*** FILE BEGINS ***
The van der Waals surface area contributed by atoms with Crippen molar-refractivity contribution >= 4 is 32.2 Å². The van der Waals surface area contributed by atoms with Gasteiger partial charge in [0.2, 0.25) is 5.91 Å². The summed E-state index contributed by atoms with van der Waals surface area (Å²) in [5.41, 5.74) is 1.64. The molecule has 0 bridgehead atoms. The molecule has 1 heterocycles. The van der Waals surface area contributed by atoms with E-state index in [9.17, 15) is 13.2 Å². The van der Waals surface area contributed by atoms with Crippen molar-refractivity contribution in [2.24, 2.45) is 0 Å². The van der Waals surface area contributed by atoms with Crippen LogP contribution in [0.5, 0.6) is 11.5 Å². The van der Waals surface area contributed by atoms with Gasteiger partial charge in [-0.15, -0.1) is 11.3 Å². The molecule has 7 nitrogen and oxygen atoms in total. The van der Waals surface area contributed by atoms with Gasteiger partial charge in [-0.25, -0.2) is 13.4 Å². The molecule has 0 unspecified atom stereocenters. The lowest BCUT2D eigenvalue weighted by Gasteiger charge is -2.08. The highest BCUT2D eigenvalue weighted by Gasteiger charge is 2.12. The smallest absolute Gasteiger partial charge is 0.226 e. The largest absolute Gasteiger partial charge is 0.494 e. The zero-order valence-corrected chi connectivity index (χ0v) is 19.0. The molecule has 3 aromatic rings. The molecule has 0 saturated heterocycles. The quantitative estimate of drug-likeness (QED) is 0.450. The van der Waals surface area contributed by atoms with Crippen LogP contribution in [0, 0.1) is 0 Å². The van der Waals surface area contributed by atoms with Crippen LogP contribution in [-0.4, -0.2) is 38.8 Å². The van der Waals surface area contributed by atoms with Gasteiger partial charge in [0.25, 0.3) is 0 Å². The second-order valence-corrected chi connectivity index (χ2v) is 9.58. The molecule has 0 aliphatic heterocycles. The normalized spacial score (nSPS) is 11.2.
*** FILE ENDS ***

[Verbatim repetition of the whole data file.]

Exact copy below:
The van der Waals surface area contributed by atoms with Crippen molar-refractivity contribution >= 4 is 32.2 Å². The van der Waals surface area contributed by atoms with Gasteiger partial charge in [0.2, 0.25) is 5.91 Å². The summed E-state index contributed by atoms with van der Waals surface area (Å²) in [5.41, 5.74) is 1.64. The molecule has 0 bridgehead atoms. The molecule has 1 heterocycles. The van der Waals surface area contributed by atoms with E-state index in [9.17, 15) is 13.2 Å². The van der Waals surface area contributed by atoms with Crippen molar-refractivity contribution in [2.24, 2.45) is 0 Å². The van der Waals surface area contributed by atoms with Crippen LogP contribution in [0.5, 0.6) is 11.5 Å². The van der Waals surface area contributed by atoms with Gasteiger partial charge in [-0.15, -0.1) is 11.3 Å². The molecule has 7 nitrogen and oxygen atoms in total. The van der Waals surface area contributed by atoms with Gasteiger partial charge in [-0.25, -0.2) is 13.4 Å². The molecule has 0 unspecified atom stereocenters. The lowest BCUT2D eigenvalue weighted by Gasteiger charge is -2.08. The highest BCUT2D eigenvalue weighted by Gasteiger charge is 2.12. The smallest absolute Gasteiger partial charge is 0.226 e. The largest absolute Gasteiger partial charge is 0.494 e. The zero-order valence-corrected chi connectivity index (χ0v) is 19.0. The molecule has 3 aromatic rings. The molecule has 0 saturated heterocycles. The quantitative estimate of drug-likeness (QED) is 0.450. The van der Waals surface area contributed by atoms with Crippen LogP contribution in [0, 0.1) is 0 Å². The van der Waals surface area contributed by atoms with Crippen LogP contribution in [-0.4, -0.2) is 38.8 Å². The van der Waals surface area contributed by atoms with Gasteiger partial charge in [0.25, 0.3) is 0 Å². The second-order valence-corrected chi connectivity index (χ2v) is 9.58. The molecule has 0 aliphatic heterocycles. The normalized spacial score (nSPS) is 11.2.